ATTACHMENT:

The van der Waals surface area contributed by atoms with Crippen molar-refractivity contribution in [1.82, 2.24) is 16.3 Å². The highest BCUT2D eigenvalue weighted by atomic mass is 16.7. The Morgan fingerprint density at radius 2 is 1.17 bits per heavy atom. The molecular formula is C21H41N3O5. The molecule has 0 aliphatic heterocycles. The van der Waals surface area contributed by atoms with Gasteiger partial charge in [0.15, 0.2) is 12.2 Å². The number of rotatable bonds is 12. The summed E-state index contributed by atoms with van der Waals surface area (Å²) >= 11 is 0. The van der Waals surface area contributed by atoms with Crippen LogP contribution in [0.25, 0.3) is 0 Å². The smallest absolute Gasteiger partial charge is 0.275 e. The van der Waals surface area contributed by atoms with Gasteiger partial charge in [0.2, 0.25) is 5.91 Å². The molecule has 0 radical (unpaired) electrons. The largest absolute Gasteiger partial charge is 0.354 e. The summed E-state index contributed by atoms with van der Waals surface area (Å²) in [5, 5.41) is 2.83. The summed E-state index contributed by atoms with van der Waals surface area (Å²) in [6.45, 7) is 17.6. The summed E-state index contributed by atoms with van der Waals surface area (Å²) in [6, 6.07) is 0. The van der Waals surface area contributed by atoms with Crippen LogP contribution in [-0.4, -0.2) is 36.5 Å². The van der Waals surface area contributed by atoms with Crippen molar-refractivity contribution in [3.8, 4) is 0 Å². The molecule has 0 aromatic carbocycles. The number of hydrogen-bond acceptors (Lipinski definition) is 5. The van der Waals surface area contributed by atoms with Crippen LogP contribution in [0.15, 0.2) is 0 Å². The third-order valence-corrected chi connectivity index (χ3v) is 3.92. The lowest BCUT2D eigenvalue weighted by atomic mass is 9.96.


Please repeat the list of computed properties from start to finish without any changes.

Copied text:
The van der Waals surface area contributed by atoms with Crippen molar-refractivity contribution in [1.82, 2.24) is 16.3 Å². The highest BCUT2D eigenvalue weighted by atomic mass is 16.7. The Morgan fingerprint density at radius 2 is 1.17 bits per heavy atom. The molecular formula is C21H41N3O5. The molecule has 0 aliphatic heterocycles. The van der Waals surface area contributed by atoms with Gasteiger partial charge in [0.15, 0.2) is 12.2 Å². The number of rotatable bonds is 12. The summed E-state index contributed by atoms with van der Waals surface area (Å²) >= 11 is 0. The van der Waals surface area contributed by atoms with Crippen LogP contribution in [0.25, 0.3) is 0 Å². The smallest absolute Gasteiger partial charge is 0.275 e. The van der Waals surface area contributed by atoms with Gasteiger partial charge in [0.2, 0.25) is 5.91 Å². The molecule has 0 radical (unpaired) electrons. The largest absolute Gasteiger partial charge is 0.354 e. The summed E-state index contributed by atoms with van der Waals surface area (Å²) in [5, 5.41) is 2.83. The summed E-state index contributed by atoms with van der Waals surface area (Å²) in [6.45, 7) is 17.6. The summed E-state index contributed by atoms with van der Waals surface area (Å²) in [6, 6.07) is 0. The van der Waals surface area contributed by atoms with Crippen LogP contribution in [-0.4, -0.2) is 36.5 Å². The van der Waals surface area contributed by atoms with Crippen molar-refractivity contribution in [3.8, 4) is 0 Å². The molecule has 0 aromatic carbocycles. The number of hydrogen-bond acceptors (Lipinski definition) is 5. The van der Waals surface area contributed by atoms with Crippen LogP contribution in [0.15, 0.2) is 0 Å². The third-order valence-corrected chi connectivity index (χ3v) is 3.92. The lowest BCUT2D eigenvalue weighted by atomic mass is 9.96.